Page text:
The next-generation selective estrogen receptor degrader (SERD) camizestrant improved progression-free survival compared to fulvestrant in patients with hormone receptor–positive, HER2-negative breast cancer, according to results from the phase II SERENA-2 trial presented by Mafalda Oliveira, MD, PhD, at the 2022 San Antonio Breast Cancer Symposium (Abstract GS3-02).
Hormone receptor–positive, HER2-negative breast cancer is often treated with drugs that inhibit the activity of the estrogen receptor, which drives the growth of these tumors. Common forms of treatment include selective estrogen receptor modulators (SERMs), which inhibit the estrogen receptor in breast tissue; aromatase inhibitors, which prevent the production of estrogen; and SERDs, which antagonize and destabilize the estrogen receptor, leading to its inhibition and degradation.
However, most tumors eventually develop resistance to available endocrine therapies and commonly acquire a mutation in the estrogen receptor gene, ESR1. SERDs, such as fulvestrant, can block estrogen receptor activity in such cases.
Mafalda Oliveira, MD, PhD
“These ESR1-mutated tumors have constitutive activation of the [estrogen receptor] and worse prognosis, and they are in need of novel therapeutic options,” said Dr. Oliveira, an attending physician in the Medical Oncology Department at the Vall d’Hebron University Hospital and in the Breast Cancer Group at the Vall d’Hebron Institute of Oncology in Barcelona. “Next-generation oral SERDs have the potential to shut down the growth signaling derived from a constitutively activated [estrogen receptor], which is especially important in the setting of tumors with ESR1 mutations.”
As fulvestrant is currently the only SERD approved by the U.S. Food and Drug Administration for breast cancer—and it must be given via injection in a physician’s office—researchers are working to develop newer, more accessible, and more effective SERDs. Camizestrant, for example, is taken as a daily pill.
Dr. Oliveira and colleagues conducted the phase II SERENA-2 trial to determine whether patients with estrogen receptor–positive breast cancer would benefit more from therapy with camizestrant or fulvestrant. Patients who were previously treated with no more than one prior endocrine therapy regimen and no more than one prior chemotherapy regimen were randomly assigned to receive fulvestrant or one of three dose levels of daily camizestrant: 75 mg, 150 mg, or 300 mg. The 300-mg arm was discontinued early due to strategic reasons, in the absence of toxicity concerns.
The 75-mg camizestrant arm, the 150-mg camizestrant arm, and the fulvestrant arms included 74, 73, and 73 patients, respectively. In the overall population, camizestrant significantly reduced the risk of disease progression or death by 42% at 75 mg and 33% at 150 mg compared to fulvestrant. Patients treated with 75 mg of camizestrant and 150 mg of camizestrant had a median progression-free survival of 7.2 months and 7.7 months, respectively, compared with 3.7 months for patients treated with fulvestrant.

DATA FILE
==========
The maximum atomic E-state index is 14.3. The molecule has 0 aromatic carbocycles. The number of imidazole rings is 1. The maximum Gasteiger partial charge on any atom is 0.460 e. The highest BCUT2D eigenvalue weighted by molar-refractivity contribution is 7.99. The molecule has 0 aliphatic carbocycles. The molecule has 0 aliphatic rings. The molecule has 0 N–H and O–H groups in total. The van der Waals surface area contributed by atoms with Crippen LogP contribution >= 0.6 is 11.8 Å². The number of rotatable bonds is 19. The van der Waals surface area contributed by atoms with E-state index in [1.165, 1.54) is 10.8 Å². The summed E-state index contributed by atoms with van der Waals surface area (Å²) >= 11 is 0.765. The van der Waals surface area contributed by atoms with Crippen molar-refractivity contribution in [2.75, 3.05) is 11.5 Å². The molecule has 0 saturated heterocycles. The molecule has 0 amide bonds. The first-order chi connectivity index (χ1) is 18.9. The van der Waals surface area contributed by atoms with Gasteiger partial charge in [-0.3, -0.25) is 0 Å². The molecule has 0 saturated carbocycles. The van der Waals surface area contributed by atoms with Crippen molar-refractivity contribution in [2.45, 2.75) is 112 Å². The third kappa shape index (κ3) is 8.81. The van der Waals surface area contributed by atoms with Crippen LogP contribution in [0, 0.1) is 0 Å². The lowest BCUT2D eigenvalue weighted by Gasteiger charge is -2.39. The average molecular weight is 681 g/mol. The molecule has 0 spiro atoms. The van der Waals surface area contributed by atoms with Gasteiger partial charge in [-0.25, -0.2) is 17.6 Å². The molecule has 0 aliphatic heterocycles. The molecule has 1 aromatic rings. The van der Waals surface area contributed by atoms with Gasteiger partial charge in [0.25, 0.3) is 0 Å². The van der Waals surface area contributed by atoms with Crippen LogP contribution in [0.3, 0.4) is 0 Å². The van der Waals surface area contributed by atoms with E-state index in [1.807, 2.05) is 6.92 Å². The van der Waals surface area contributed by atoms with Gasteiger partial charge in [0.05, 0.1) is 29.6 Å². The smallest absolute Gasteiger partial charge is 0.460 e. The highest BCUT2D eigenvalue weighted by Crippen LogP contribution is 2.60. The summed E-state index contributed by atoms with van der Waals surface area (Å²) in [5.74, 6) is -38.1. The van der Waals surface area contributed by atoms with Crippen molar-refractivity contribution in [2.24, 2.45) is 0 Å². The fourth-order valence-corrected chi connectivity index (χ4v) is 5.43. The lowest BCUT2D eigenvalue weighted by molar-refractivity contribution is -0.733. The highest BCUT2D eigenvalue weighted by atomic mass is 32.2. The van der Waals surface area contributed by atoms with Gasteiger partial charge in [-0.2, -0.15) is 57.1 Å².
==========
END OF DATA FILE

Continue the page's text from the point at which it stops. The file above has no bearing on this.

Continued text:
Among patients with an ESR1 mutation, camizestrant reduced the risk of disease progression or death by 67% at the 75 mg dose (median progression-free survival of 6.3 vs 2.2 months) and by 45% at 150 mg (median progression-free survival of 9.2 vs 2.2 months). A reduction in the risk of disease progression or death was also observed in patients without a detectable ESR1 mutation, with a 22% reduction in risk at the 75 mg dose and a 24% reduction in risk at the 150 mg dose.
Camizestrant also demonstrated improved efficacy compared to fulvestrant in other high-risk patient subgroups; those with lung and/or liver metastases experienced a reduction in the risk of disease progression or death of 57% with the 75-mg dose and 45% for the 150-mg dose compared to fulvestrant. Patients who had been previously treated with cyclin-dependent kinase 4 and 6 (CDK4/6) inhibitors experienced a reduction in the risk of disease progression or death of 51% at the 75-mg dose and 32% at the 150-mg dose.
Adverse events of grade 3 or higher in the 75 mg/day, 150 mg/day, and fulvestrant arms occurred in 12.2%, 21.9%, and 13.7% of patients, respectively.
Dr. Oliveira and colleagues are following up on these data with two phase III clinical trials, both both examining camizestrant in combination with a CDK4/6 inhibitor: one evaluating the efficacy of camizestrant vs an aromatase inhibitor in first-line therapy, and the other examining the benefit of treatment acceleration to camizestrant when ESR1 mutations are detected in circulating tumor DNA.
“The results of this study support further development of camizestrant in [hormone receptor]-positive breast cancer,” Dr. Oliveira said. “These results are noteworthy and may relaunch the enthusiasm for the development of oral SERDs in breast cancer.”
Limitations of this study include a relatively small sample size characteristic of phase II studies.
Disclosure: This study was funded by AstraZeneca. Dr. Oliveira has received personal funding from AstraZeneca, Guardant Health, Roche, Merck Sharp & Dohme, Pfizer, Seagen, iTeos Therapeutics, Eisai, Novartis, Relay Therapeutics, and Gilead.
The content in this post has not been reviewed by the American Society of Clinical Oncology, Inc. (ASCO®) and does not necessarily reflect the ideas and opinions of ASCO®.